Sadly, yes. Currently a bill is passing through the Ugandan parliament to tack on life imprisonment (oh, and the death penalty) as a legal sanction against "gay sex."
Tack on to what, you may ask. Well, there is already a law making homosexuality unlawful in Uganda, which Ugandan activist Julius Kaggwa said explicitly undermines the constitution of Uganda, which supposedly provides protection to all citizens (including minorities), and the United Nations Universal Declaration of Human Rights. That being said, this bill is aimed at making punishment for those engaging in gay sex life imprisonment, and the punishment for "aggravated homosexuality," a term the bill uses to indicate the repeated engagement in same-sex sex or for same-sex sex with one HIV-positive partner, will become the death penalty.
But apparently now Uganda's parliament is looking into "refining the death penalty language" and adding an amendment that would require counseling for those who are gay.
At the hearing on January 21st on Capitol Hill, held by noted gay representatives Tammy Baldwin, Jared Polis, and Barney Frank, Kaggwa called on America, and President Obama, to become involved and send a clear message to Uganda that this bill should not pass. Kaggwa told Advocate.com, "We want to share with them our stories and call upon the American Congress to stand with us to stop this policy. We need added voices from the international community and from the United States in particular.”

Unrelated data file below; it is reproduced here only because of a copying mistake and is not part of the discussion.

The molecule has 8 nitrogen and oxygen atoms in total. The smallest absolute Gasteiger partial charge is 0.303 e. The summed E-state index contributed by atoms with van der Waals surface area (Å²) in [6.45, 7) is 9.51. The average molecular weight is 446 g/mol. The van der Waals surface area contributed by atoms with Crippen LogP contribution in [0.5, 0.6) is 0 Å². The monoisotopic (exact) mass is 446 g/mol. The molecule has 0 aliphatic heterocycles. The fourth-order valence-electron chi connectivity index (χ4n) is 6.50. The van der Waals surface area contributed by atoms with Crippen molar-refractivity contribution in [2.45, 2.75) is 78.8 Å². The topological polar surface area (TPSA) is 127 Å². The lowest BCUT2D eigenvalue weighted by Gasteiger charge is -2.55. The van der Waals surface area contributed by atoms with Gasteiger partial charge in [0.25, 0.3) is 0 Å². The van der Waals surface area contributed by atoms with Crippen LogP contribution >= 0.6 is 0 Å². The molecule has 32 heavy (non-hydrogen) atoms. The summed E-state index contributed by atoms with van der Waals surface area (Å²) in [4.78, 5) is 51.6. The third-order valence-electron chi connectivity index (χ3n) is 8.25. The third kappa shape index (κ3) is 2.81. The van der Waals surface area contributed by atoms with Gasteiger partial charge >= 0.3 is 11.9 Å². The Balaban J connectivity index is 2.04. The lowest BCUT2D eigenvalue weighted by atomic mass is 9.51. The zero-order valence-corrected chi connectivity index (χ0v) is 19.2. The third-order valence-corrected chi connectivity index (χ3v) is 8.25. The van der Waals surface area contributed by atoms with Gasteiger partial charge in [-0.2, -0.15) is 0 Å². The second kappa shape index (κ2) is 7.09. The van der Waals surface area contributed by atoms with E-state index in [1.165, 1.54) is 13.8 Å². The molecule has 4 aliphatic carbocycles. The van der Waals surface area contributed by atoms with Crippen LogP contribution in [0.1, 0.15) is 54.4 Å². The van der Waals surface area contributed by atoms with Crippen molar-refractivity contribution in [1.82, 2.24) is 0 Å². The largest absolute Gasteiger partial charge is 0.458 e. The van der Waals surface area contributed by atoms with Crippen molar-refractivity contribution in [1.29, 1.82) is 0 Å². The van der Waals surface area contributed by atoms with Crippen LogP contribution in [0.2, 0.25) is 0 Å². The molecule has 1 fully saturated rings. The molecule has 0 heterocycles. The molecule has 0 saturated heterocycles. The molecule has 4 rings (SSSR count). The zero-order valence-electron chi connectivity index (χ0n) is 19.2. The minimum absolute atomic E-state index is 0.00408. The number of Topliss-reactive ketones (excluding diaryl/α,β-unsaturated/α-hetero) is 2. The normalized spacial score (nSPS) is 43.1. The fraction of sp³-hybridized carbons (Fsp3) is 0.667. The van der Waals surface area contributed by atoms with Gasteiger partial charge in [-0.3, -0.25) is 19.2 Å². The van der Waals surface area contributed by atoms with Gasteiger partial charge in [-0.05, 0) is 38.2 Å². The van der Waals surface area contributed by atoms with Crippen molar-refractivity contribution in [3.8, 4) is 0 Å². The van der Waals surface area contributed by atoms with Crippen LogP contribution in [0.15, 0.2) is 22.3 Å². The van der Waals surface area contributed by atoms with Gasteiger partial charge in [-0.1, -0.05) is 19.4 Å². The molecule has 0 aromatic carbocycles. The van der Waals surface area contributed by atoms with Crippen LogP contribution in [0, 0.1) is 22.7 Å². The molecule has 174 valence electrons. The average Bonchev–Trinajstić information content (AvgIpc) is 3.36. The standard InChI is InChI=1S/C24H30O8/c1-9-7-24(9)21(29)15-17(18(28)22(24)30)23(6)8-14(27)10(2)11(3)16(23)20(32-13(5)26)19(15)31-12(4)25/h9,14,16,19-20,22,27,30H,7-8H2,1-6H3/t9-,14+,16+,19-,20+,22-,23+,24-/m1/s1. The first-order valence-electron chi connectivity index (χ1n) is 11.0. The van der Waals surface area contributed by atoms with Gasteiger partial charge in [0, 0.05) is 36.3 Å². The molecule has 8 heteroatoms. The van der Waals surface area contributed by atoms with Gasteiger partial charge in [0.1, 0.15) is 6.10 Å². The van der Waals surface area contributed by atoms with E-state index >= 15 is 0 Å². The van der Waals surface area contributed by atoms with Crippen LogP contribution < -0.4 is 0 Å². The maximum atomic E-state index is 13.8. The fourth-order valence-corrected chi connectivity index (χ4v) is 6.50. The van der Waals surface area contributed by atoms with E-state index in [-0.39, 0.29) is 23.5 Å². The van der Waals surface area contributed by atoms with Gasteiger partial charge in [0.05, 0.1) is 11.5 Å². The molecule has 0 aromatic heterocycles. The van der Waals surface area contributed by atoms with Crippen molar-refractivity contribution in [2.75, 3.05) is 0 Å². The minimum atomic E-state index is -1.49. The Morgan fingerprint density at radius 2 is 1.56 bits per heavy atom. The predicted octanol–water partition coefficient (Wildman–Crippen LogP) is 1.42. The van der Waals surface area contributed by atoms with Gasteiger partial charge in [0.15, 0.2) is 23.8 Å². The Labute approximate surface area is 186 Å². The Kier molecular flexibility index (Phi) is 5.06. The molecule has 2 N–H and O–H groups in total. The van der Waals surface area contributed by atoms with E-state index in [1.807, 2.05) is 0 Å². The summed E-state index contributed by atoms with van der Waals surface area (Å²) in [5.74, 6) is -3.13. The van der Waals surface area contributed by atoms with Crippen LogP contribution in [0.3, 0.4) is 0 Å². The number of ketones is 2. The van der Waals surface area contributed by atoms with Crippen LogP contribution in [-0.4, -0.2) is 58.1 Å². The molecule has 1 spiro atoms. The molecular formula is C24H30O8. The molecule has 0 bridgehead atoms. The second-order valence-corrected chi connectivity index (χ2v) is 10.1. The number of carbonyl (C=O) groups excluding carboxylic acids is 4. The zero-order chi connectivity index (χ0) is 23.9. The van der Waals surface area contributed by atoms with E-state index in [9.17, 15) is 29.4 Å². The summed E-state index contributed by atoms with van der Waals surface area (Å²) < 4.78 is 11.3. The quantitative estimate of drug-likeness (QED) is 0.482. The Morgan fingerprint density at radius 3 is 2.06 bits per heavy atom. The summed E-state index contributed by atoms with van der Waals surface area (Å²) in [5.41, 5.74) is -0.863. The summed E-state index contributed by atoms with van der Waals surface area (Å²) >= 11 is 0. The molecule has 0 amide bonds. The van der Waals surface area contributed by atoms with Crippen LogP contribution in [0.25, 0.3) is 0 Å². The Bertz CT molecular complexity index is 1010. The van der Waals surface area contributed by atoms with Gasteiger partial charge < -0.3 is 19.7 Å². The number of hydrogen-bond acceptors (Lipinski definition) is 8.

Apparently Obama was listening. On Thursday morning, President Obama (along with Secretary of State Hillary Clinton) spoke at the National Prayer Breakfast. It was a stirring appearance since the National Prayer Breakfast is an event held by The Family, a far-right religious group which is believed to have "disturbing ties" to the Ugandan bill. Both President Obama, who called the bill "odious," and Hillary Clinton publicly condemned the bill during their speeches at the National Prayer Breakfast, sending a clear message to both Uganda and the US that discrimination like this should not be tolerated on any side.
The bill probably won't pass, but it does bring up serious issues for the gay and lesbian community worldwide. At the forefront is the fact that being persecuted for your sexual orientation is still very real. Furthermore, the inclusion of HIV-infected persons having sex as "aggravated homosexuality," i.e. only in the context of same-sex sex, perpetuates stereotypes about HIV and those who are most at risk. Finally, even the amending of the bill to include a less violent sanction (required counseling) frames homosexuality as a disorder that can be "fixed," again a horrible misconception about the reality of sexual orientation.